Cambodia has not responded to the UN call to ratify an international treaty aimed at severely curtailing tobacco consumption and advertising worldwide, a World Health Organization officer said Wednesday.
If ratified by the 40 nations that have so far signed on, the Framework Convention for Tobacco Control will require adherents to raise tobacco taxes, print warnings on tobacco packaging, ban advertising and promotion for tobacco products and ban smoking in public places, a UN statement said.
Greg Hallen, technical officer for tobacco control at the agency’s Cambodia office, said the Ministry of Health has not issued a statement on the convention treaty. He said, though, he expected Cambodia to ratify it, since the government’s interministerial committee approved the convention before it was sent to the Health Ministry.
In recent years, Hallen said, Cambodia has made progress toward curbing smoking. Even several years ago, he said, distributing cigarettes was routine at business meetings. He commended Phnom Penh International Airport for being largely smoke-free.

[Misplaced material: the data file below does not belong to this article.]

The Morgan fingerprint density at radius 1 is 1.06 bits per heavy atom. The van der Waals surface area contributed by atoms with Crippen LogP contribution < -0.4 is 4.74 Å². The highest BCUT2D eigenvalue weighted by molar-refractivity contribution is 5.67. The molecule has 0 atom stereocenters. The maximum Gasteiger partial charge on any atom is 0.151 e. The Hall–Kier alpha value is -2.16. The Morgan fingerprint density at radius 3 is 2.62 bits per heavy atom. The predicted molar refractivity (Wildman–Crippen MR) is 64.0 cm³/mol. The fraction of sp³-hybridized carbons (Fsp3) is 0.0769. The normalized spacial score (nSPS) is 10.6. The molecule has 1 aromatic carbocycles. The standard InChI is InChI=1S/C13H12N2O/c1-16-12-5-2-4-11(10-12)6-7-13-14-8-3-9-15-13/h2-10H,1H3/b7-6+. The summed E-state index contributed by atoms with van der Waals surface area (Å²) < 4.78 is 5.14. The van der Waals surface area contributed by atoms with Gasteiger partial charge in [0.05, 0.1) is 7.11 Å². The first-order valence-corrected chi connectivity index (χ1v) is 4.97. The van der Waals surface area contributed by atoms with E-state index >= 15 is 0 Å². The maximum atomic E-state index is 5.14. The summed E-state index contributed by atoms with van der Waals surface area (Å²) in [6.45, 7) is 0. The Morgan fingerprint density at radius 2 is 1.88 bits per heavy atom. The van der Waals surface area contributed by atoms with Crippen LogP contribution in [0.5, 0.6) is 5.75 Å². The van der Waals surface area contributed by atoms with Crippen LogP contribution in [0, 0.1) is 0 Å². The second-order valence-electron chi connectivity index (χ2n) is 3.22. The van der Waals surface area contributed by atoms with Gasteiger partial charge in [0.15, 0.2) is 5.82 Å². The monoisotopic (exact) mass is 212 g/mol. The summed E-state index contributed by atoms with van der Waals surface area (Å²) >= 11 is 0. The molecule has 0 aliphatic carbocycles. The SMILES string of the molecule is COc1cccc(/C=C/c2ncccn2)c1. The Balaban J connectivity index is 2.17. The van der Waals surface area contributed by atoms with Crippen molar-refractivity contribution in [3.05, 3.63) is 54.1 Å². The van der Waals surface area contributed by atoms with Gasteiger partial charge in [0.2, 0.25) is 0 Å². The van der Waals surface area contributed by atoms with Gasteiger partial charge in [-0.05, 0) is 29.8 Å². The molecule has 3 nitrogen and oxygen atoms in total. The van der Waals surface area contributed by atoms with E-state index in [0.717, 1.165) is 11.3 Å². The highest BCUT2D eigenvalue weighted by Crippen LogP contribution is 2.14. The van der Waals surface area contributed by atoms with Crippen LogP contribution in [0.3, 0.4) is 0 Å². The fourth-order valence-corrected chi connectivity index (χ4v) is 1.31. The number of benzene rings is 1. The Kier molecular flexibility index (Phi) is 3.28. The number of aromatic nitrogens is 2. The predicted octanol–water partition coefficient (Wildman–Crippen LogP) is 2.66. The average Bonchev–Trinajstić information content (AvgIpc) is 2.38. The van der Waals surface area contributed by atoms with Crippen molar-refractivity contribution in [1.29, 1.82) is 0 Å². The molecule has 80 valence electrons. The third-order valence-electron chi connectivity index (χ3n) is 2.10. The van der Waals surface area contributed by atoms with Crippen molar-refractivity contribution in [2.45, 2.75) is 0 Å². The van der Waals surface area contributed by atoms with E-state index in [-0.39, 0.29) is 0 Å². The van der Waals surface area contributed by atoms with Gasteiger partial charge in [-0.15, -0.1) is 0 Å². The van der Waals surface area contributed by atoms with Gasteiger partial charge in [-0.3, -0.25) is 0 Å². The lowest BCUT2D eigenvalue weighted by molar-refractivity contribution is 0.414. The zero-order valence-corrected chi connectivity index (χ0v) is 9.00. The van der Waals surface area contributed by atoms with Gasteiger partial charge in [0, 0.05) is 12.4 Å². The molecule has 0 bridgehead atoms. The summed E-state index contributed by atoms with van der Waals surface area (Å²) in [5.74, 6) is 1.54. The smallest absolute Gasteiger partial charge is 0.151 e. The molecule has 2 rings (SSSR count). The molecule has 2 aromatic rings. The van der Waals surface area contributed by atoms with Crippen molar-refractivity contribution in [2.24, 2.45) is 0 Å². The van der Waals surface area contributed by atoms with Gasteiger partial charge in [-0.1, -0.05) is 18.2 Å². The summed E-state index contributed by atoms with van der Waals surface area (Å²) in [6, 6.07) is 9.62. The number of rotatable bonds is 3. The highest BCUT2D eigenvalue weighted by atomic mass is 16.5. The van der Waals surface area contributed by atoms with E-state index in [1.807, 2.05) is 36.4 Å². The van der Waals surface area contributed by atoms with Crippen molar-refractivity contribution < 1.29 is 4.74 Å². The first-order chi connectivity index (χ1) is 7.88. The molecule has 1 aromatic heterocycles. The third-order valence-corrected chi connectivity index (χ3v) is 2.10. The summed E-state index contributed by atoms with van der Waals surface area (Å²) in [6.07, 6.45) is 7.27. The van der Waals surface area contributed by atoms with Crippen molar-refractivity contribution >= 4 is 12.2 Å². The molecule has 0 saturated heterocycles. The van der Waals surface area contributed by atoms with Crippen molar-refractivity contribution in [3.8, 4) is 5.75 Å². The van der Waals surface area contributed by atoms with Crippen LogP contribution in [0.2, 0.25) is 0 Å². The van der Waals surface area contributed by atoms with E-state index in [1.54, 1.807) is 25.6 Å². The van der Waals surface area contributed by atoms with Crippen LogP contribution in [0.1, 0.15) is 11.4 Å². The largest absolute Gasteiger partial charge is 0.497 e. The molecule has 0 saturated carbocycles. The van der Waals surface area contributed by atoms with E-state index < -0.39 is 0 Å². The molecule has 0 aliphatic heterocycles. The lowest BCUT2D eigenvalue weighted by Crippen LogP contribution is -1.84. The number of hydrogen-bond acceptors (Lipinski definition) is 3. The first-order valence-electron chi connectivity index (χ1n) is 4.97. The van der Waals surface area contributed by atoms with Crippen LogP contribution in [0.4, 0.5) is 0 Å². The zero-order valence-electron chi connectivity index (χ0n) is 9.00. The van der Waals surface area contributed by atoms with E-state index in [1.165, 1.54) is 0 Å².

Still he said there was a “long way to go” before public smoking bans gain acceptance in Cambodia. One incentive for enforcing its rules would be increased government revenue from tobacco taxes.
Hallen said signing the treaty was a way for Cambodia to show its progress as a forward-looking nation, like Thailand, which has made “world-leading progress” in reducing tobacco use.
In a letter, John Nelson, general manager of British American Tobacco Cambodia, said his company is already in compliance with several convention requirements, including placing warning labels on packages and ending television advertisements and billboards.
Since its June 16 inception, the treaty has been signed by 40 nations. Only Norway has ratified it, however, Hallen said.
According to the UN statement, almost 60 percent of Cambodian men smoke, one of the highest rates in the world.